Gumbo is the perfect metaphor for New Orleans: a rich, steamy, spicy, mélange of diverse ingredients that combine into an experience that is unique to this place. A place that feels distinctly foreign, while at the same time epitomizing the melting pot that is America. French, Italian, Native American, Creole, Cajun, and African—all share a part in the history of the Louisiana bayou region, intersecting, interacting, and blending into a one-of-a-kind, savory stew.

Gumbo may contain a variety of local meats and seafood: shrimp, crab, oysters, crawfish, red snapper, turtle and alligator; whatever is fresh and available. It often includes Andouille sausage and Tasso ham, local specialties, and chicken. It will always have the trio of aromatic vegetables so essential to the regional cuisines that it is called “the trinity:” onion, bell pepper, and celery.


The sign out front says “Liuzza’s,” but it is also known as “Liuzza’s by the Track,” because it is adjacent to the fairground racetrack and also to differentiate it from another place by the same name. Everything is local, fresh, and made from scratch in this Mid-city neighborhood eatery. Even the sausage for Liuzza’s famous chicken, shrimp, crab, and sausage gumbo is made locally. Fresh shrimp is sautéed and added just before your order leaves the kitchen. The menu at Liuzza’s says, “taste before you season,” a lesson learned quickly in New Orleans. Disregard it at your peril!


A traditional gumbo always starts with a dark roux made of flour and fat. Most recipes say to use either okra or filé powder to further thicken the stew, but I used both in order to get the rich, thick texture of an authentic gumbo without using a floury roux. (At Liuzza’s, no two batches are ever alike, so we can take some liberties too.)

Gumbo would normally be served over rice. I opted to keep the carb count as low as possible, but it could be served over my Faux Rice (recipe in Nourished; a Cookbook for Health, Weight Loss, and Metabolic Balance, p.283) for only 2 more net carbs.

½ pound of raw, shell-on shrimp (small or medium)
¼ cup bacon fat or lard, more or less as needed
1 pound of chicken pieces, including skin and bones
4 cups of water or chicken broth
1 bay leaf
1 teaspoon salt plus an additional 1 teaspoon
1 teaspoon of cayenne pepper
1 teaspoon black pepper
1 cup chopped onion (about 5 ounces)
2 cloves garlic (5/8 ounce), peeled and minced
2/3 cup chopped red or green bell pepper (4 ounces)
3 cups fresh okra, rinsed, caps removed, and sliced (about 8 ounces)*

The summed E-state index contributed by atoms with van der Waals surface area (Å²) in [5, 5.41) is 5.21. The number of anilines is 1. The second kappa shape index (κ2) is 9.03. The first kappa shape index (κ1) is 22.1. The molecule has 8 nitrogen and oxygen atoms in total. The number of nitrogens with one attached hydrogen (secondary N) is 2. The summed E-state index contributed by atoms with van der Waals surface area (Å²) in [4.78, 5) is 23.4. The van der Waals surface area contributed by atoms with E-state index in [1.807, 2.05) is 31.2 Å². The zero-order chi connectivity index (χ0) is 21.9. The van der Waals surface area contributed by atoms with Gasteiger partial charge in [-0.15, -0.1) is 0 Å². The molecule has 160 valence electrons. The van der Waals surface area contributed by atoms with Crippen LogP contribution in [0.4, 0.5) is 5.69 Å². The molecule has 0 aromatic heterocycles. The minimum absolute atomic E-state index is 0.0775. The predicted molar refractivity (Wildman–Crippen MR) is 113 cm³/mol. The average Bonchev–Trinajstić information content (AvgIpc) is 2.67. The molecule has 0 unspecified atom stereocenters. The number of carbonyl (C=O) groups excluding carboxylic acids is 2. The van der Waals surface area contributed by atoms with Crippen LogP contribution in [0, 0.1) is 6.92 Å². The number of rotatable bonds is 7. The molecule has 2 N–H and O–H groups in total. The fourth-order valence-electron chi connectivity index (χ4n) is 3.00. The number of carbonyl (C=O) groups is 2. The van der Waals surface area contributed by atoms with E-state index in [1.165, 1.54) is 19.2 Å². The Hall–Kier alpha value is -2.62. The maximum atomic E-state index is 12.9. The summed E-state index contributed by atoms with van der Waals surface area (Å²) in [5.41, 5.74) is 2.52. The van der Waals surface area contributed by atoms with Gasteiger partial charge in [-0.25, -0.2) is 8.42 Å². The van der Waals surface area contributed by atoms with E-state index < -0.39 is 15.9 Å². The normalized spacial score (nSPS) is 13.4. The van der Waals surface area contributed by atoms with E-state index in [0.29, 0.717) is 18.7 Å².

2/3 cup celery, chopped (about 4 ounces)
2 cups fresh or canned, chopped tomatoes
10 to 12 ounces andouille or other spicy, smoked sausage, sliced
6 ounces ham, cubed
3 green onions, green tops only, chopped
3 tablespoons fresh parsley, chopped
– filé powder to taste

*Frozen, thawed okra can be used instead of fresh.

Peel the shrimp. Put the shells in a large pot and add water or chicken broth, 1 teaspoon salt, and bay leaf, and bring to a boil. Reduce heat and simmer while preparing chicken.

Mix together the additional 1 teaspoon of salt and the cayenne and black pepper. Heat fat in a skillet. Coat chicken with some of salt and pepper mixture and brown on all sides in the hot fat. Add chicken to pot with stock. Reduce heat to low, cover pot, and simmer for 30 minutes.

Meanwhile, sauté the onion, bell pepper, and celery in the fat left in the skillet until softened. Add garlic and sauté for a minute or two longer. Remove vegetables with a slotted spoon and reserve. Put half the okra in the skillet, turn the heat to low, and cook and stir until it starts to brown, about 10 minutes, adding more fat as needed. Add the rest of the okra, increase the heat to medium-high, and continue to cook, uncovered, until the first okra is well browned but the second batch is still partly green. Reserve.

Remove chicken from pot, take meat off bones, discard skin and bones, and chop meat into bite-sized pieces. Dip out the shrimp shells with a slotted spoon or strain the broth. Return the chicken meat to strained broth in the pot. Add reserved onion, bell pepper, and celery mixture, okra, and tomatoes to the pot. Add sausage and ham and any remaining salt and pepper mixture. Simmer for 15 minutes. Just before serving, heat fat in a skillet and sauté shrimp. Add shrimp, green onions, and parsley to gumbo and ladle into serving bowls. Stir filé powder into the gumbo after it is removed from the heat or pass at the table. The gumbo will thicken after a few minutes.

Makes 8 or 9 servings.

Per Each of 9 Servings: Total Carb: 6.9g, Fiber: 2.0g, Net Carb: 4.9

Note: File is the dried and ground young leaves of the sassafras tree. It has a mild, sweet flavor similar to thyme. It will become stringy and tough if boiled, so add it to individual servings after the pot is removed

from the heat.

Pin It >

“Nourished; a Cookbook for Health, Weght Loss, and Metabolic Balance” >
(c) 2008, Judy Barnes Baker,
Print Friendly, PDF & Email

Judy Barnes Baker

The working title for my first book was, “You’ll Never Know What You Are Missing.” It summed up my goal: to make eating for health synonymous with eating for pleasure. Once you discover the secret, you will find that the very best food for weight management, longevity, the treatment and prevention of disease, and over-all health and happiness is also the most sumptuous, satisfying, and indulgent way of eating the world has to offer. You are invited to the feast. Enjoy!
0 0 votes
Article Rating
Notify of
Inline Feedbacks
View all comments